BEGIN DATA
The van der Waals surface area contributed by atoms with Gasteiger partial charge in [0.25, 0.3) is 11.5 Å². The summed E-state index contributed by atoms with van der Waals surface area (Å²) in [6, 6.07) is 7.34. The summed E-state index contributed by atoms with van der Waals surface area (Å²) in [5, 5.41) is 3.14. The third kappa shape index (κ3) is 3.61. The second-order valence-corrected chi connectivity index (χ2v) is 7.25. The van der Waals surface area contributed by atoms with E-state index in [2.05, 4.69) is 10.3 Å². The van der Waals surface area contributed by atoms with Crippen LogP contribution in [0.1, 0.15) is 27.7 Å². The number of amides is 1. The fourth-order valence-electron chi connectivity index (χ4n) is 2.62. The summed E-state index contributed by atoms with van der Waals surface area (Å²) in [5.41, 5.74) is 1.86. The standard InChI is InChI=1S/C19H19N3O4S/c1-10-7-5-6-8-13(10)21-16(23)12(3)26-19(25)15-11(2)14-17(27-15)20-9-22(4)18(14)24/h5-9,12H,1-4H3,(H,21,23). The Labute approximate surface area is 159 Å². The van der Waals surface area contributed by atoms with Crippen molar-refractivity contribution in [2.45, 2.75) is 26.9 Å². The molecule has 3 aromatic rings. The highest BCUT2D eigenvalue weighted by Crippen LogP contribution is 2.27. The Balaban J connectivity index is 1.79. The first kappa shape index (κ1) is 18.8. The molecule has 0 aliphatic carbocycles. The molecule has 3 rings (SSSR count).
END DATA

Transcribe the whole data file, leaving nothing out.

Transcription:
The van der Waals surface area contributed by atoms with Gasteiger partial charge in [0.25, 0.3) is 11.5 Å². The summed E-state index contributed by atoms with van der Waals surface area (Å²) in [6, 6.07) is 7.34. The summed E-state index contributed by atoms with van der Waals surface area (Å²) in [5, 5.41) is 3.14. The third kappa shape index (κ3) is 3.61. The second-order valence-corrected chi connectivity index (χ2v) is 7.25. The van der Waals surface area contributed by atoms with E-state index in [2.05, 4.69) is 10.3 Å². The van der Waals surface area contributed by atoms with Crippen LogP contribution in [0.1, 0.15) is 27.7 Å². The number of amides is 1. The fourth-order valence-electron chi connectivity index (χ4n) is 2.62. The summed E-state index contributed by atoms with van der Waals surface area (Å²) in [5.41, 5.74) is 1.86. The standard InChI is InChI=1S/C19H19N3O4S/c1-10-7-5-6-8-13(10)21-16(23)12(3)26-19(25)15-11(2)14-17(27-15)20-9-22(4)18(14)24/h5-9,12H,1-4H3,(H,21,23). The Labute approximate surface area is 159 Å². The van der Waals surface area contributed by atoms with Crippen molar-refractivity contribution in [2.45, 2.75) is 26.9 Å². The molecule has 3 aromatic rings. The highest BCUT2D eigenvalue weighted by Crippen LogP contribution is 2.27. The Balaban J connectivity index is 1.79. The first kappa shape index (κ1) is 18.8. The molecule has 0 aliphatic carbocycles. The molecule has 3 rings (SSSR count).